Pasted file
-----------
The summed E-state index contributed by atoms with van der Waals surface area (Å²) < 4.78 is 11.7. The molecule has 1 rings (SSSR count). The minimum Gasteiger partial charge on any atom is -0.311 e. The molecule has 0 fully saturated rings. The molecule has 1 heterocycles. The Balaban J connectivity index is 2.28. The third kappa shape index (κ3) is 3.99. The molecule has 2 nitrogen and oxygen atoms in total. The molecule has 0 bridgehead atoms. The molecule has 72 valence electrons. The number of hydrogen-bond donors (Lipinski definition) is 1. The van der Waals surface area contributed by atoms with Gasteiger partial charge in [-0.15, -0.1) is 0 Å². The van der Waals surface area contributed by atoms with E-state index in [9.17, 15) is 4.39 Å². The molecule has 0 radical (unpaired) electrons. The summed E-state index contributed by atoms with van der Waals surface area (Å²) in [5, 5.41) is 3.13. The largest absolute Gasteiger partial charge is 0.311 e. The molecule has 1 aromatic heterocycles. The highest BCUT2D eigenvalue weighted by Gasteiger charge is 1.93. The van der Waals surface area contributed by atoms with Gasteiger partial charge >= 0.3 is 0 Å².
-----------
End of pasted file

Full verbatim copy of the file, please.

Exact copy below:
The summed E-state index contributed by atoms with van der Waals surface area (Å²) < 4.78 is 11.7. The molecule has 1 rings (SSSR count). The minimum Gasteiger partial charge on any atom is -0.311 e. The molecule has 0 fully saturated rings. The molecule has 1 heterocycles. The Balaban J connectivity index is 2.28. The third kappa shape index (κ3) is 3.99. The molecule has 2 nitrogen and oxygen atoms in total. The molecule has 0 bridgehead atoms. The molecule has 72 valence electrons. The number of hydrogen-bond donors (Lipinski definition) is 1. The van der Waals surface area contributed by atoms with Gasteiger partial charge in [-0.15, -0.1) is 0 Å². The van der Waals surface area contributed by atoms with E-state index in [9.17, 15) is 4.39 Å². The molecule has 0 radical (unpaired) electrons. The summed E-state index contributed by atoms with van der Waals surface area (Å²) in [5, 5.41) is 3.13. The largest absolute Gasteiger partial charge is 0.311 e. The molecule has 1 aromatic heterocycles. The highest BCUT2D eigenvalue weighted by Gasteiger charge is 1.93. The van der Waals surface area contributed by atoms with Gasteiger partial charge >= 0.3 is 0 Å².